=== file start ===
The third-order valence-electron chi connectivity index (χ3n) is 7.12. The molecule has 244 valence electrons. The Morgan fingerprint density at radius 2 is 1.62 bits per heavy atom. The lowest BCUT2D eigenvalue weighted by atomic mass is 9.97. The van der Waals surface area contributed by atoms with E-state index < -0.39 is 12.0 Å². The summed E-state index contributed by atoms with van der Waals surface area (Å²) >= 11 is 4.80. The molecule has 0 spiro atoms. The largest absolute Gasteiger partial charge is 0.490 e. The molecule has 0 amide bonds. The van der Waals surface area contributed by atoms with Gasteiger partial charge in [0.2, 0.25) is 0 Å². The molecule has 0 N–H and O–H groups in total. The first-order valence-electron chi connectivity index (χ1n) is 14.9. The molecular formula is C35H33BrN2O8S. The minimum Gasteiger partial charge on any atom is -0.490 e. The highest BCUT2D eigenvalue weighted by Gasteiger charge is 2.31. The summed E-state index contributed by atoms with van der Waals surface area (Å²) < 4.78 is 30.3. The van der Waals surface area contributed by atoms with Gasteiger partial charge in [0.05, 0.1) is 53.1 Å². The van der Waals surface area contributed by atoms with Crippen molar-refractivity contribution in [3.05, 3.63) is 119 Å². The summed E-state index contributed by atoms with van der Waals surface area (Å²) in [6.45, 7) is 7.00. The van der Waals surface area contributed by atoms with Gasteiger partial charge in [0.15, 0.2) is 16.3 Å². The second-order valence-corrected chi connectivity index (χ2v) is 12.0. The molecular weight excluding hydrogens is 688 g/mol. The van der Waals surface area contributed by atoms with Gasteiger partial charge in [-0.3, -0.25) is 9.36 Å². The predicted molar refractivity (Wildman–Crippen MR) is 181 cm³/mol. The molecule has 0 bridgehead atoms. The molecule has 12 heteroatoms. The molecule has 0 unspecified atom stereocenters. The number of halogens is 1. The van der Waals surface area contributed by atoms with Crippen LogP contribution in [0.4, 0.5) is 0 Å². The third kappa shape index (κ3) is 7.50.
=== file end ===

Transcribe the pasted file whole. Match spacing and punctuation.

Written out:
The third-order valence-electron chi connectivity index (χ3n) is 7.12. The molecule has 244 valence electrons. The Morgan fingerprint density at radius 2 is 1.62 bits per heavy atom. The lowest BCUT2D eigenvalue weighted by atomic mass is 9.97. The van der Waals surface area contributed by atoms with E-state index < -0.39 is 12.0 Å². The summed E-state index contributed by atoms with van der Waals surface area (Å²) >= 11 is 4.80. The molecule has 0 spiro atoms. The largest absolute Gasteiger partial charge is 0.490 e. The molecule has 0 amide bonds. The van der Waals surface area contributed by atoms with Gasteiger partial charge in [0.2, 0.25) is 0 Å². The molecule has 0 N–H and O–H groups in total. The first-order valence-electron chi connectivity index (χ1n) is 14.9. The molecular formula is C35H33BrN2O8S. The minimum Gasteiger partial charge on any atom is -0.490 e. The highest BCUT2D eigenvalue weighted by Gasteiger charge is 2.31. The summed E-state index contributed by atoms with van der Waals surface area (Å²) < 4.78 is 30.3. The van der Waals surface area contributed by atoms with Gasteiger partial charge in [0.05, 0.1) is 53.1 Å². The van der Waals surface area contributed by atoms with Crippen molar-refractivity contribution in [3.05, 3.63) is 119 Å². The summed E-state index contributed by atoms with van der Waals surface area (Å²) in [6.45, 7) is 7.00. The van der Waals surface area contributed by atoms with Gasteiger partial charge in [0.15, 0.2) is 16.3 Å². The second-order valence-corrected chi connectivity index (χ2v) is 12.0. The molecular weight excluding hydrogens is 688 g/mol. The van der Waals surface area contributed by atoms with Gasteiger partial charge in [-0.3, -0.25) is 9.36 Å². The predicted molar refractivity (Wildman–Crippen MR) is 181 cm³/mol. The molecule has 0 bridgehead atoms. The molecule has 12 heteroatoms. The molecule has 0 unspecified atom stereocenters. The number of halogens is 1. The van der Waals surface area contributed by atoms with Crippen LogP contribution in [0.4, 0.5) is 0 Å². The third kappa shape index (κ3) is 7.50.